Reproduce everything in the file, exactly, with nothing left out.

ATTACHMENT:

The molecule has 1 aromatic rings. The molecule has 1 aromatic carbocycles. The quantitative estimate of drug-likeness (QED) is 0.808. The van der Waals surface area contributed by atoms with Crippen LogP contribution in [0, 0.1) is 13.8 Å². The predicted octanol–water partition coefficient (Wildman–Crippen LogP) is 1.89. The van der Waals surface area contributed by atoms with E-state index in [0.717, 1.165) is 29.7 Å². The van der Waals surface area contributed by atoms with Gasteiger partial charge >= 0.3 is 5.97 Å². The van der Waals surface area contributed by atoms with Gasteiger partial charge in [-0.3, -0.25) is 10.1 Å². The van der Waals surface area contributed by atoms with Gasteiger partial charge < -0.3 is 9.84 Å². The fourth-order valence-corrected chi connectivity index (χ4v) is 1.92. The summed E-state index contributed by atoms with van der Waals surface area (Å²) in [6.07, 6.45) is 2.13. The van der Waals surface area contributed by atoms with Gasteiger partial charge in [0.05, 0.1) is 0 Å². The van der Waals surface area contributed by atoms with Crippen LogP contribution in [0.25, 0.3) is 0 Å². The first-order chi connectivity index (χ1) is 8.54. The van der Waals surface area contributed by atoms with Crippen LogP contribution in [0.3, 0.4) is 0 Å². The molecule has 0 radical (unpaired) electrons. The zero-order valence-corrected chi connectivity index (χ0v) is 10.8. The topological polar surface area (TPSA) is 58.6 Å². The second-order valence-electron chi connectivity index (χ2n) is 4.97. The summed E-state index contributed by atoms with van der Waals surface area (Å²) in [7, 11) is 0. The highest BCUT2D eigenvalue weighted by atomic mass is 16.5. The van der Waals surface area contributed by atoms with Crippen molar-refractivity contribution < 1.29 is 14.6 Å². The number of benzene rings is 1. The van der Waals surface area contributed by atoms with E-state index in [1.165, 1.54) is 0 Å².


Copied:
The molecule has 1 aromatic rings. The molecule has 1 aromatic carbocycles. The quantitative estimate of drug-likeness (QED) is 0.808. The van der Waals surface area contributed by atoms with Crippen LogP contribution in [0, 0.1) is 13.8 Å². The predicted octanol–water partition coefficient (Wildman–Crippen LogP) is 1.89. The van der Waals surface area contributed by atoms with E-state index in [0.717, 1.165) is 29.7 Å². The van der Waals surface area contributed by atoms with Gasteiger partial charge >= 0.3 is 5.97 Å². The van der Waals surface area contributed by atoms with Gasteiger partial charge in [-0.3, -0.25) is 10.1 Å². The van der Waals surface area contributed by atoms with Gasteiger partial charge < -0.3 is 9.84 Å². The fourth-order valence-corrected chi connectivity index (χ4v) is 1.92. The summed E-state index contributed by atoms with van der Waals surface area (Å²) in [6.07, 6.45) is 2.13. The van der Waals surface area contributed by atoms with Gasteiger partial charge in [0.05, 0.1) is 0 Å². The van der Waals surface area contributed by atoms with Crippen LogP contribution in [0.25, 0.3) is 0 Å². The first-order chi connectivity index (χ1) is 8.54. The van der Waals surface area contributed by atoms with Crippen LogP contribution in [0.3, 0.4) is 0 Å². The molecule has 0 radical (unpaired) electrons. The zero-order valence-corrected chi connectivity index (χ0v) is 10.8. The topological polar surface area (TPSA) is 58.6 Å². The second-order valence-electron chi connectivity index (χ2n) is 4.97. The summed E-state index contributed by atoms with van der Waals surface area (Å²) in [7, 11) is 0. The highest BCUT2D eigenvalue weighted by atomic mass is 16.5. The van der Waals surface area contributed by atoms with Crippen molar-refractivity contribution < 1.29 is 14.6 Å². The number of benzene rings is 1. The van der Waals surface area contributed by atoms with E-state index in [1.165, 1.54) is 0 Å².